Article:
RIVERINA firefighters have travelled up to the northern parts of the state to help communities get on top of three bush fires burning out of control.
More than 630 firefighters were on the ground, including crews from the Wagga and Cootamundra Rural Fire Service, which had been called to the fire fronts last week.
Warnings for the blazes at Bees Nest near Armidale, Drake near Tenterfield, and Shark Creek in the Clarence Valley have been downgraded on Wednesday to "advice" levels after the threat eased overnight.
Emergency alerts had been issued for two-of-the-three fires but easing winds helped fire crews get the upper hand and slow their spread.
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Firefighters, however, are in a "race against time" to control the bushfires in the state's north before conditions are expected to worsen over the weekend.
NSW Fire Service deputy commissioner Rob Rogers said the fires are so big - especially the blazes near Armidale and Tenterfield - that it could take days or even weeks to bring under control.
"It'll be a bit of a race against time to try and get as much containment as we can on the fires ahead of the worsening conditions," he told Nine's Today Show.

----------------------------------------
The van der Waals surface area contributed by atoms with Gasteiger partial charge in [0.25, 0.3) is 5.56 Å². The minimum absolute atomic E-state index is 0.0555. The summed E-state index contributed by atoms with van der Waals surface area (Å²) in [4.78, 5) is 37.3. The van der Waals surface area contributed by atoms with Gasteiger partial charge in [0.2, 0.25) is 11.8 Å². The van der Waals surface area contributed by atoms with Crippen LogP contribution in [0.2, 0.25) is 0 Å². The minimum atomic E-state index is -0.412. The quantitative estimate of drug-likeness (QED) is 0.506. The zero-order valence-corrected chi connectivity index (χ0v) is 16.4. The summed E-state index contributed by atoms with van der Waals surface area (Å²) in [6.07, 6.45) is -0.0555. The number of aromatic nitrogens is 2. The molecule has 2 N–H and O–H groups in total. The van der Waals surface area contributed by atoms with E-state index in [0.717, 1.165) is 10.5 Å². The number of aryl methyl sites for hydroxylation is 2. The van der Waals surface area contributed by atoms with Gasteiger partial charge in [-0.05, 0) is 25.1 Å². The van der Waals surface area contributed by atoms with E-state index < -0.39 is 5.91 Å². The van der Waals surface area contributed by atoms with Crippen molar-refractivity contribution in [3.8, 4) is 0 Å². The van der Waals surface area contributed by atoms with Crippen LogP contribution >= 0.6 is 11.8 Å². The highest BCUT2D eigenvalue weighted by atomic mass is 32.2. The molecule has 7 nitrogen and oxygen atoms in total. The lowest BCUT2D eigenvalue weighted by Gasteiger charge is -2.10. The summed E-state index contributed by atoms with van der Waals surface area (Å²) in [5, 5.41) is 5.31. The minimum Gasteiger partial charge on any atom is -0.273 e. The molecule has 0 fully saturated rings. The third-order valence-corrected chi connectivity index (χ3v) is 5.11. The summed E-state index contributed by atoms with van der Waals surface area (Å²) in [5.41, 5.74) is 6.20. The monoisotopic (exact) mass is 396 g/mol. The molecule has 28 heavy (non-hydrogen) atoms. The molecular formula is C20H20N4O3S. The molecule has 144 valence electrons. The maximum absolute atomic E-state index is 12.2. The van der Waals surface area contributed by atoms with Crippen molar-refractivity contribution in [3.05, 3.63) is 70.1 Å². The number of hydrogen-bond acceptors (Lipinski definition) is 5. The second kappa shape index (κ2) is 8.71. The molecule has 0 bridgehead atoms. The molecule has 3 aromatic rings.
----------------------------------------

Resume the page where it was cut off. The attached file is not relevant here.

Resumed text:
"The short of it is, we're not out of the woods yet."
The latest update NSW Rural Fire Service has indicated that nine homes have been destroyed in the northern NSW fires, as well as more than 30 outbuildings, two car yards and a pistol club. Most of the losses had occurred at the Drake fire.
The Bees Nest fire has razed more than 66,500 hectares and is still burning close to homes and properties, but activity has eased.
The Long Gully Road blaze at Drake has burnt about 43,400 hectares and continues to spread in a number of directions due to winds and local terrain, but conditions have also eased. Meanwhile, the Shark Creek fire has torn through about 9000 hectares.
At midday on Wednesday, 41 bush and grass fires were burning across the state with 20 of them uncontained.